By Sumesh Nair
How can combining airfreight and seafreight transportation reap benefits for the logistics industry?
The sea-air model is essentially an integration of two different transportation modes. The cargo is initially transported by seafreight and later by airfreight. This combination offers a drastic saving in transit time compared to pure seafreight, whilst offering a maximum cost saving of 50% compared to pure airfreight. It’s basically the best of both worlds.
Sea-air transportation plays a very important role for the Middle East logistics industry. For example, Dubai has become one of the top seven leading sea-air transport hubs in the world. The emirate’s capacity for sea-air cargo has been growing in leaps and bounds - it’s now the most sought-after transit point over the North Pacific route.
As a hub for this type of transportation, Dubai has several advantages, especially since two of the most efficient seaports in the world are located at Jebel Ali and Port Rashid. These are served by most of the major shipping lines, predominantly from the Far East, with very short transit times from Hong Kong, mainland China, Indian subcontinent and South East Asia. In addition, Dubai offers simple customs formalities, which means seamless transport connections to ensure cargo can be custom-cleared from the seaport and delivered to airlines within five or six hours. Sea-air transportation is also supported by the airport.
The service providing company, Dnata, has seven docks dedicated to receiving sea-air cargo. In addition, the airport is well connected, offering a choice of over 100 export destinations on a weekly basis. It’s quite right to credit Emirates Airlines in this respect, because it has played a vital role in the development of sea-air cargo, with its continuously growing fleet and plenitude of direct services to Europe, Africa and more recently to the US.
Sharjah airport has played an increasingly vital role in augmenting the movement of sea-air cargo through the Middle East region. Many airlines offer direct scheduled freight capacities from Sharjah International Airport to Europe. Sharjah is also one of the leading sea-air hubs in Asia and has shown a growth rate of over 50% in the past couple of years.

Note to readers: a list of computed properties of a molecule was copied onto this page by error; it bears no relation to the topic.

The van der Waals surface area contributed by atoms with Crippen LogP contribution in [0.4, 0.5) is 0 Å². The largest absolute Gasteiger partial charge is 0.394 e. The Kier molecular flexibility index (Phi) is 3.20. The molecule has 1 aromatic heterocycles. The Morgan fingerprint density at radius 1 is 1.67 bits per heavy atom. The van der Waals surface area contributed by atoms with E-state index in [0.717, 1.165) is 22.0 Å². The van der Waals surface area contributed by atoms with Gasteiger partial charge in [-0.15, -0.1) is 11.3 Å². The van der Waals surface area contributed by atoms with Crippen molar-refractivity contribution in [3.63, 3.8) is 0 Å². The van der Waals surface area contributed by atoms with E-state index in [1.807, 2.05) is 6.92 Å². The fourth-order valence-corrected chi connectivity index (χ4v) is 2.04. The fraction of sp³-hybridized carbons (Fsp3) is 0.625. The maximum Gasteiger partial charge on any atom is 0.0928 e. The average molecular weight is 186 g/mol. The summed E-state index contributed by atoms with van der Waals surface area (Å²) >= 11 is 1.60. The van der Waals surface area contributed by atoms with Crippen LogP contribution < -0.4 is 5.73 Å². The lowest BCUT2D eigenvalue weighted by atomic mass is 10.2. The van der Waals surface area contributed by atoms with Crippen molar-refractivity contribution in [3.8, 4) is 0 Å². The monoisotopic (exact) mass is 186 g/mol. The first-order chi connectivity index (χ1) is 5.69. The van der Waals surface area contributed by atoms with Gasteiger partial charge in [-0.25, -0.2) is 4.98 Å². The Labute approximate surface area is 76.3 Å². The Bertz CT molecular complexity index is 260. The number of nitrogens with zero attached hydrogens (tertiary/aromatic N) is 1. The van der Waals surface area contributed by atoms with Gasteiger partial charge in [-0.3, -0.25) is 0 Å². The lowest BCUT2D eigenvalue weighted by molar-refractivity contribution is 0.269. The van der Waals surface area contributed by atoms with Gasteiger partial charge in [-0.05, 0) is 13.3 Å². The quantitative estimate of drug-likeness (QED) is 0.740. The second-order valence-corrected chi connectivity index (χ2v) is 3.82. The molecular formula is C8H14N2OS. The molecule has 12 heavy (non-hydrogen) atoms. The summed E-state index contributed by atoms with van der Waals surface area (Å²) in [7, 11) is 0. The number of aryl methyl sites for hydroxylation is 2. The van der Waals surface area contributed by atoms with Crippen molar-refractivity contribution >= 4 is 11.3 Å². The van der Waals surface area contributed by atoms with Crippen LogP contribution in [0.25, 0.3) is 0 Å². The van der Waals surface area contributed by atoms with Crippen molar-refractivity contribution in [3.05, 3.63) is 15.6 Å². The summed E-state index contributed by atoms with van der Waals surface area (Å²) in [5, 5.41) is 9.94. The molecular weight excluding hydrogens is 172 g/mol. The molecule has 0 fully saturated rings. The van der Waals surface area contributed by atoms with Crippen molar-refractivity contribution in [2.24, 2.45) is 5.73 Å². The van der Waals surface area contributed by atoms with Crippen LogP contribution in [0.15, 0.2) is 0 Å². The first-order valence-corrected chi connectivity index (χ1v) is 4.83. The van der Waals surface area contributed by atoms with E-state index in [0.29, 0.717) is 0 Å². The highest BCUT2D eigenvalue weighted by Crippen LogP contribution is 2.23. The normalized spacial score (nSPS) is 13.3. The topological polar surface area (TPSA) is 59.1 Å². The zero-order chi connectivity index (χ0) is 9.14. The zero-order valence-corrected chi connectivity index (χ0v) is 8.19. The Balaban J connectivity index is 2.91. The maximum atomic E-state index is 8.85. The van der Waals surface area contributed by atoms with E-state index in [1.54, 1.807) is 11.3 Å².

Subsequently, the future of this industry remains overwhelmingly positive. Regional airlines such as Emirates and Etihad Airways, which operate at the major Middle Eastern airports, are offering a high flight frequency and growing airfreight capacity. Also, looking at the developments currently underway in the region, this trend continues to remain positive.
The new airport currently being constructed in Jebel Ali, as part of the newly launched Dubai Logistics City, is a truly integrated logistics platform, which will further boost Dubai’s position in the sea-air marketplace. It will feature over 16 cargo terminals, some of which are exclusively dedicated to sea-air transportation, with an emphasis on single handling. This means the freight forwarder will be allowed to build their own pallets and deliver them directly to the airlines.
I believe the Middle East’s sea-air market will compete well with other regions around the world. The Middle East has become a very strong contender in the international logistics industry and its position continues to strengthen every year. For example, the regional transportation infrastructure is very efficient and well developed, matching world-class standards. This is a major bonus for the logistics industry in terms of speed and cost effectiveness. It also directly impacts the movement of sea-air cargo out of the UAE, especially via Dubai and Sharjah.
Sumesh Nair is the general manager of Globelink West Star Shipping Middle East.